Amendment clarifies the duties associated with leaving a firm
The Board of Governors has given final approval to a proposed rule amendment clarifying the duties of lawyers and law firms when a lawyer leaves the firm or the firm breaks up.
The board approved the amendment to the comment to Rule 4-5.8 at its December meeting. It now goes to the Supreme Court for approval. The board also received an amendment to Rule 4-1.7 on conflicts of interest and will act on that at its January 30 meeting.
The Rule 4-5.8 amendment addresses questions directed to Bar staff through the Bar’s Ethics Hotline by lawyers and law firms and addresses how and which clients must be informed of changes in a firm and provides that such communications must be reasonable in timeliness and nature.
The new comment language is: “Lawyers and firms should engage in bona fide, good faith negotiations within a reasonable period of time following their knowledge of either the anticipated change in firm composition or, if the anticipated change is unknown, within a reasonable period of time after the change in firm composition. The actual notification to clients should also occur within a reasonable period of time. What is reasonable will depend on the circumstances, including the nature of the matters in which the lawyer represented the clients and whether the affected clients have deadlines that need to be met within a short period of time.
“For purposes of this rule, clients who should be notified of the change in firm composition include current clients for whom the departing lawyer has provided significant legal services with direct client contact. Clients need not be notified of the departure of a lawyer with whom the client has had no direct contact. Clients whose files are closed need not be notified unless the former client contacts the firm, at which point the firm should notify the former client of the departure of any lawyer who performed significant legal services for that former client and had direct contact with that former client.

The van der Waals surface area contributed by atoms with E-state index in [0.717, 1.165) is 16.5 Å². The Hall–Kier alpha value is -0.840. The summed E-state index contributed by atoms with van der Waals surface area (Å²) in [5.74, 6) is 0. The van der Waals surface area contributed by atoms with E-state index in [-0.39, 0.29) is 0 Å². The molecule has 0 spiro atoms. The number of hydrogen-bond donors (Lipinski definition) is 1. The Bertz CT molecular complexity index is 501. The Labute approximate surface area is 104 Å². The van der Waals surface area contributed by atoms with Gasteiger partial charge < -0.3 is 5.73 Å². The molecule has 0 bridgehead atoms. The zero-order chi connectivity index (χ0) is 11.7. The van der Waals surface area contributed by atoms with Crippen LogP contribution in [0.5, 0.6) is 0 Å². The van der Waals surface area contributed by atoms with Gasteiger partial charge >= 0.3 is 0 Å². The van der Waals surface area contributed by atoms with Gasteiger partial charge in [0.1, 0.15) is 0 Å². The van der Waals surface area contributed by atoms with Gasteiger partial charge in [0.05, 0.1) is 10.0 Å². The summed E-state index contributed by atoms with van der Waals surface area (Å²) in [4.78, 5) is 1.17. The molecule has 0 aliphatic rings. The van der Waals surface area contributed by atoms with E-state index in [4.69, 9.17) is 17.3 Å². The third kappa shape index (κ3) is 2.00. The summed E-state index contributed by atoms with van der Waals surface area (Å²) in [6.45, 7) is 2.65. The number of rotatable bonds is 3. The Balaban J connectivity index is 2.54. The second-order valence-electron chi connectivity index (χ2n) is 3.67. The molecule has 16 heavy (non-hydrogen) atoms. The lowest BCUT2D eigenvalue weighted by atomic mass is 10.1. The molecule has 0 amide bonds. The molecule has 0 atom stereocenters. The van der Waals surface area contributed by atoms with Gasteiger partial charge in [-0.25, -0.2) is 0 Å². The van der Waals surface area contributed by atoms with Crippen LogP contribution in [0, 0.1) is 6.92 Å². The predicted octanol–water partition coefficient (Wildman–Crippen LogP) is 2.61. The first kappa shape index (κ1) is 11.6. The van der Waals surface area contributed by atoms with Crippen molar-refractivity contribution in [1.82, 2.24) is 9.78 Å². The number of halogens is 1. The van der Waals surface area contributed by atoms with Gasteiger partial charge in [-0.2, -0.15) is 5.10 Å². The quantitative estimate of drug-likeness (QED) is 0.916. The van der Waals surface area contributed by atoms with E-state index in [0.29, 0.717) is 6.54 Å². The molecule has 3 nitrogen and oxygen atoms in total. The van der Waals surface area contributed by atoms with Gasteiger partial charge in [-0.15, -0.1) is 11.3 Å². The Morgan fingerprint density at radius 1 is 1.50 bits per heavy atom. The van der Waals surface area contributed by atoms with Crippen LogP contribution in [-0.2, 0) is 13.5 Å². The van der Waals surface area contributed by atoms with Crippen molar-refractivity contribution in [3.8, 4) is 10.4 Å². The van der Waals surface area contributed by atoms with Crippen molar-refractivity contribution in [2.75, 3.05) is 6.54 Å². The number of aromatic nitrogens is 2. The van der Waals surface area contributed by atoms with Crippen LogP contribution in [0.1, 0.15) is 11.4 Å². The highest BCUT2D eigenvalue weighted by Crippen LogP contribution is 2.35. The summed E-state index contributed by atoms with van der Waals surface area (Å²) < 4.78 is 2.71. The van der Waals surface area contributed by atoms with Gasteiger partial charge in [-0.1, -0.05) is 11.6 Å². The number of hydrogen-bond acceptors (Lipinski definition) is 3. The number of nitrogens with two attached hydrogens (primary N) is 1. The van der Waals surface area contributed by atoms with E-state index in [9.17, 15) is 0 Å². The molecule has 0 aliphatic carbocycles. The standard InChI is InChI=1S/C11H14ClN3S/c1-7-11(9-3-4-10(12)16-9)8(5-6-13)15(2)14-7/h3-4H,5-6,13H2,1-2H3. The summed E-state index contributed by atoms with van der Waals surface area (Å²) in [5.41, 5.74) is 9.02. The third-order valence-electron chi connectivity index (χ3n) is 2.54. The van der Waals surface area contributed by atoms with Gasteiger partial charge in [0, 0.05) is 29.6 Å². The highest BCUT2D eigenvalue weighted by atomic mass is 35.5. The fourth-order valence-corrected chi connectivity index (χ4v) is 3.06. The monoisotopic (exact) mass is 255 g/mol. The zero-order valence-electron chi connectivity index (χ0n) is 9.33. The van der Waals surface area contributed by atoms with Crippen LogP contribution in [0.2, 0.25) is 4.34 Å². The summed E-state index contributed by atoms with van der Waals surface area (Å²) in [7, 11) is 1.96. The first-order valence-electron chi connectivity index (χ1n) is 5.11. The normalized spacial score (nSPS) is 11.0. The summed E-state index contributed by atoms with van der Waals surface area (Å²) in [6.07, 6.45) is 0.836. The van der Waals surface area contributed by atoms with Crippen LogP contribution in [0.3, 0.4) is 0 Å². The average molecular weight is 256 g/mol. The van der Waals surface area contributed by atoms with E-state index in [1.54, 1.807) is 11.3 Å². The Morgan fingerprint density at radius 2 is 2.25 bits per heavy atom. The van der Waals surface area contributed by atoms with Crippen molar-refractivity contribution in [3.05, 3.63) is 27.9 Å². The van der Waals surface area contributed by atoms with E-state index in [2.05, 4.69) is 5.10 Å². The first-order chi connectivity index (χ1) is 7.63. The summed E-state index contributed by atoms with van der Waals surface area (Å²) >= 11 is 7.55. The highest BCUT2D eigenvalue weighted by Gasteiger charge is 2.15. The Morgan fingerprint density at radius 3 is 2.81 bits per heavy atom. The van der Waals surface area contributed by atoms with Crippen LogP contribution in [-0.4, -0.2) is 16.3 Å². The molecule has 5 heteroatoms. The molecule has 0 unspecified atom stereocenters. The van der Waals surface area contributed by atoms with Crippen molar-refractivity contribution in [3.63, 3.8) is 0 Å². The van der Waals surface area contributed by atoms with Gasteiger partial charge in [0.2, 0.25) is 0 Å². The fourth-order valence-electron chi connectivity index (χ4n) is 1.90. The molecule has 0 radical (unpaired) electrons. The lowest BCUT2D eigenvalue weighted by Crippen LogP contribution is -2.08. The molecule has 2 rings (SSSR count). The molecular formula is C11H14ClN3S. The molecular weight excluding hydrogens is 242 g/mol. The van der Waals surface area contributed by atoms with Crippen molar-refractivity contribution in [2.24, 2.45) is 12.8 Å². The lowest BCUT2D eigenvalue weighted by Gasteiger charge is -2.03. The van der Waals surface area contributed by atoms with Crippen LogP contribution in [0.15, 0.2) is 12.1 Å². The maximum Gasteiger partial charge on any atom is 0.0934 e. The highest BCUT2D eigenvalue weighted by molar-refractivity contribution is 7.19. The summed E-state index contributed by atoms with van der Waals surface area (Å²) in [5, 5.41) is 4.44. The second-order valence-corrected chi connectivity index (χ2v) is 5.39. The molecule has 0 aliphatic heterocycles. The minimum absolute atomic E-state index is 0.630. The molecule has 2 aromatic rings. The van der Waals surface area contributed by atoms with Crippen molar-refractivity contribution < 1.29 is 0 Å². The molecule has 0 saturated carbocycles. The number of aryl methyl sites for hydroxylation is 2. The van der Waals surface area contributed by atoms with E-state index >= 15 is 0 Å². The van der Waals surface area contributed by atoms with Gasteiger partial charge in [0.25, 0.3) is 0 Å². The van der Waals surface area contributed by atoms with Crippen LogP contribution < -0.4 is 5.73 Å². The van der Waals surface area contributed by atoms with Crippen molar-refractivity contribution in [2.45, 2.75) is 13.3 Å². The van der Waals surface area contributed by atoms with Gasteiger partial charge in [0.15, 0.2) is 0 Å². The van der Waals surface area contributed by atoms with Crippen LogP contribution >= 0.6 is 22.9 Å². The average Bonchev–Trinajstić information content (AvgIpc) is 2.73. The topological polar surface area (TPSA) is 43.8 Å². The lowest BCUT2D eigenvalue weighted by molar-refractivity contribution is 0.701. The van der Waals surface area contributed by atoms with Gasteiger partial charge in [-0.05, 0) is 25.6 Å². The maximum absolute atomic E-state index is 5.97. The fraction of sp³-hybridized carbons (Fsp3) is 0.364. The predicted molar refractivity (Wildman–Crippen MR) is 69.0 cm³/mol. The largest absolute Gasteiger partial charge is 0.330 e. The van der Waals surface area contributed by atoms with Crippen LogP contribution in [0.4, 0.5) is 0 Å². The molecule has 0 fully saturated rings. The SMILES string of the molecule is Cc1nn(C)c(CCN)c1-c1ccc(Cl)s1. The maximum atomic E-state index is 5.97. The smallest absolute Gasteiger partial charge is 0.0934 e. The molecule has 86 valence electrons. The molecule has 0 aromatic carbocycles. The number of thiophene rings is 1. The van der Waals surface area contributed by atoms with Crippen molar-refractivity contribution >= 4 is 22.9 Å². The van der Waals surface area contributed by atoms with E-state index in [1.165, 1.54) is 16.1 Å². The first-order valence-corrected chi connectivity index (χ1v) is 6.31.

“Although contact by telephone is not prohibited under this rule, proof of compliance with the requirements of this rule may be difficult unless the notification is in writing.
“In order to comply with the requirements of this rule, both departing lawyers and the law firm should be given access to the names and contact information of all clients for whom the departing lawyer has provided significant legal services and with whom the lawyer has had direct contact.
“If neither the departing lawyer nor the law firm intends to continue representation of the affected clients, they may either agree on a joint letter providing that information to those clients, or may separately notify the affected clients after bona fide, good faith negotiations have failed. Any obligation to give the client reasonable notice, protect the client’s interests on withdrawal, and seek permission of a court to withdraw may apply to both the departing lawyer and lawyers remaining in the firm.”
On the conflict rule, Rules Committee Vice Chair Margaret Mathews said the change would add that lawyers would have a conflict when the attorney has a “significant personal relationship” with the counsel for the opposing party, unless the client gives informed consent. The rule already prohibits that representation if the opposing lawyer is a blood relative or related by adoption or marriage.
The revised comment specifies that “a significant personal relationship includes a domestic partnership or a romantic relationship.”